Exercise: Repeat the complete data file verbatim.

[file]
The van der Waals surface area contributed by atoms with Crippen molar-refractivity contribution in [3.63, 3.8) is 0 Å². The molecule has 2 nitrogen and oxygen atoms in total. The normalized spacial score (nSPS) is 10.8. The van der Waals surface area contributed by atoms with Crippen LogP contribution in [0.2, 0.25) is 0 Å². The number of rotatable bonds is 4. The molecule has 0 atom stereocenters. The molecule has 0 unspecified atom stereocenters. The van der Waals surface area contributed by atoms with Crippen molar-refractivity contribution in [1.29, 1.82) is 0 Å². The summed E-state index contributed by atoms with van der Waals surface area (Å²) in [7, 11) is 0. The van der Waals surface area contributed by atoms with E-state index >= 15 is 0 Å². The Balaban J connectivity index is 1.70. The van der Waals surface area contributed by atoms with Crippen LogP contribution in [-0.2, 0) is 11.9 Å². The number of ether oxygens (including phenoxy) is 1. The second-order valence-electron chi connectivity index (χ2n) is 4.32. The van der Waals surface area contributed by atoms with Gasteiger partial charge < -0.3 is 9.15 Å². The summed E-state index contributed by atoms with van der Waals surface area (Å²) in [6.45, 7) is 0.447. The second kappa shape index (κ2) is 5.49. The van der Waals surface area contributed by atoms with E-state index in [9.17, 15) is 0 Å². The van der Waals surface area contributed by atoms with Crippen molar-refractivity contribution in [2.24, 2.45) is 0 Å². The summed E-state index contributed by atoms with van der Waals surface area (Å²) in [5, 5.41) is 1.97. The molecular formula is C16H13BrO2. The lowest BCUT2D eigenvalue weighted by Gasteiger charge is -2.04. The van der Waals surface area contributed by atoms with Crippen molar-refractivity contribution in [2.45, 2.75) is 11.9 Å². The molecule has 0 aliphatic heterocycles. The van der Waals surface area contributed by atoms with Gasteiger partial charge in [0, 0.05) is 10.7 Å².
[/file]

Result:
The van der Waals surface area contributed by atoms with Crippen molar-refractivity contribution in [3.63, 3.8) is 0 Å². The molecule has 2 nitrogen and oxygen atoms in total. The normalized spacial score (nSPS) is 10.8. The van der Waals surface area contributed by atoms with Crippen LogP contribution in [0.2, 0.25) is 0 Å². The number of rotatable bonds is 4. The molecule has 0 atom stereocenters. The molecule has 0 unspecified atom stereocenters. The van der Waals surface area contributed by atoms with Crippen molar-refractivity contribution in [1.29, 1.82) is 0 Å². The summed E-state index contributed by atoms with van der Waals surface area (Å²) in [7, 11) is 0. The van der Waals surface area contributed by atoms with E-state index >= 15 is 0 Å². The Balaban J connectivity index is 1.70. The van der Waals surface area contributed by atoms with Crippen LogP contribution in [-0.2, 0) is 11.9 Å². The number of ether oxygens (including phenoxy) is 1. The second-order valence-electron chi connectivity index (χ2n) is 4.32. The van der Waals surface area contributed by atoms with Gasteiger partial charge < -0.3 is 9.15 Å². The summed E-state index contributed by atoms with van der Waals surface area (Å²) in [6.45, 7) is 0.447. The second kappa shape index (κ2) is 5.49. The van der Waals surface area contributed by atoms with E-state index in [9.17, 15) is 0 Å². The van der Waals surface area contributed by atoms with Crippen molar-refractivity contribution in [2.24, 2.45) is 0 Å². The summed E-state index contributed by atoms with van der Waals surface area (Å²) in [5, 5.41) is 1.97. The molecular formula is C16H13BrO2. The lowest BCUT2D eigenvalue weighted by Gasteiger charge is -2.04. The van der Waals surface area contributed by atoms with Crippen molar-refractivity contribution in [2.45, 2.75) is 11.9 Å². The molecule has 0 aliphatic heterocycles. The van der Waals surface area contributed by atoms with Gasteiger partial charge in [0, 0.05) is 10.7 Å².